By all rights, 2014 should be a year of unbridled optimism for Rutgers athletics, fans and staff alike. Two decades of tireless effort finally paid off with a long-coveted invitation to the Big Ten conference, and the countless riches that come along with such status. University athletic department teams compete in talent rich-New Jersey, which is considered to be one of the best states for producing talent in most high school sports. Indeed, many Rutgers athletic programs can point to multiple top recruiting classes by the various ranking services in recent years. This is coupled evidence that its football program, even under trying circumstances, brings home the most eyeballs and interest of an extremely fractured New York City region; one seriously lacking in per capita interest in college sports, but with unmatched population numbers and coveted marketing demographics.
If only things were that simple. Athletically, Rutgers has long coasted on its geographic advantages to overcome rampant internal mismanagement and self-sabotage, seemingly receiving umpteenth chance after chance, and on the surface it does not appear that much has changed in that respect. If somehow a defeat could be wretched from this victory, Rutgers managed to find a way, with its cowardly administration refusing to fire abusive men's basketball coach Mike Rice, and then forcing popular former athletic director Tim Pernetti to take the fall for their mistakes.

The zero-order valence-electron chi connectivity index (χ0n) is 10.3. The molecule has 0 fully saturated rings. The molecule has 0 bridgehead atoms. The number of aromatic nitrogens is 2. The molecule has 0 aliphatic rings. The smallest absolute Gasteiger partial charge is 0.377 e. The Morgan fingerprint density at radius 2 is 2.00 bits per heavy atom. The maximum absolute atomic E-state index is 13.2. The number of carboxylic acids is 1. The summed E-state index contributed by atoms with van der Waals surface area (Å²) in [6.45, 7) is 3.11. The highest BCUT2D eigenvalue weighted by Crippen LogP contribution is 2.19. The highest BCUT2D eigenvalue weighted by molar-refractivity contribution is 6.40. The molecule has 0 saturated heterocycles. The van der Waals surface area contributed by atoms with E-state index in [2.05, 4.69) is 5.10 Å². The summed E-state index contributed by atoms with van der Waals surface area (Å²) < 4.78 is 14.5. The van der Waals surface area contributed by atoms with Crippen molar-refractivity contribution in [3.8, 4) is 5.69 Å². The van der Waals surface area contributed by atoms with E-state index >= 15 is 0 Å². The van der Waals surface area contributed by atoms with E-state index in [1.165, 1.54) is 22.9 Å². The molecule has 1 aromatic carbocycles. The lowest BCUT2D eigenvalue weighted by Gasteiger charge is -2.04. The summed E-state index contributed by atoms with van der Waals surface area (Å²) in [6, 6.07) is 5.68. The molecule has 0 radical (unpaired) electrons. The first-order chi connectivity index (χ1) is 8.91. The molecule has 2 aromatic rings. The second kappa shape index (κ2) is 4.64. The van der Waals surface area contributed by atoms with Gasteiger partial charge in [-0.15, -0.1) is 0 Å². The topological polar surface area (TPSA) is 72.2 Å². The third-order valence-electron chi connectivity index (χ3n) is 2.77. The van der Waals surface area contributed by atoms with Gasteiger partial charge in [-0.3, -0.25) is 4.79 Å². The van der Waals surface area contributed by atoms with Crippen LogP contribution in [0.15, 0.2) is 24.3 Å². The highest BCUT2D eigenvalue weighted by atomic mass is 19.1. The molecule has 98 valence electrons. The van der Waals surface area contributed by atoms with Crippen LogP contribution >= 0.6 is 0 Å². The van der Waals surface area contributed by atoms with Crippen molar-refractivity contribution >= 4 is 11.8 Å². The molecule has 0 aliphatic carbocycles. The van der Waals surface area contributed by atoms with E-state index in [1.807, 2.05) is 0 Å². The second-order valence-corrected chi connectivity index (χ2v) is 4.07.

This error was then compounded with the rushed hire of Julie Hermann; arguably the #3 athletics administrator at the University of Louisville, which is renowned both for its athletic success, and the sheer number of shortcuts that Tom Jurich employed for the Cardinals to claw their way to the top. Hermann, with a documented record of player abuse that arguably put Rice's to shame (and which Rutgers and Parker Athletic Search completely dropped the ball on), quickly damaged any chances of reconciliation with football boosters furious over Pernetti's firing by coming to office under suspicious circumstances, and immediately engaging in a series of unfathomable public relations gaffes.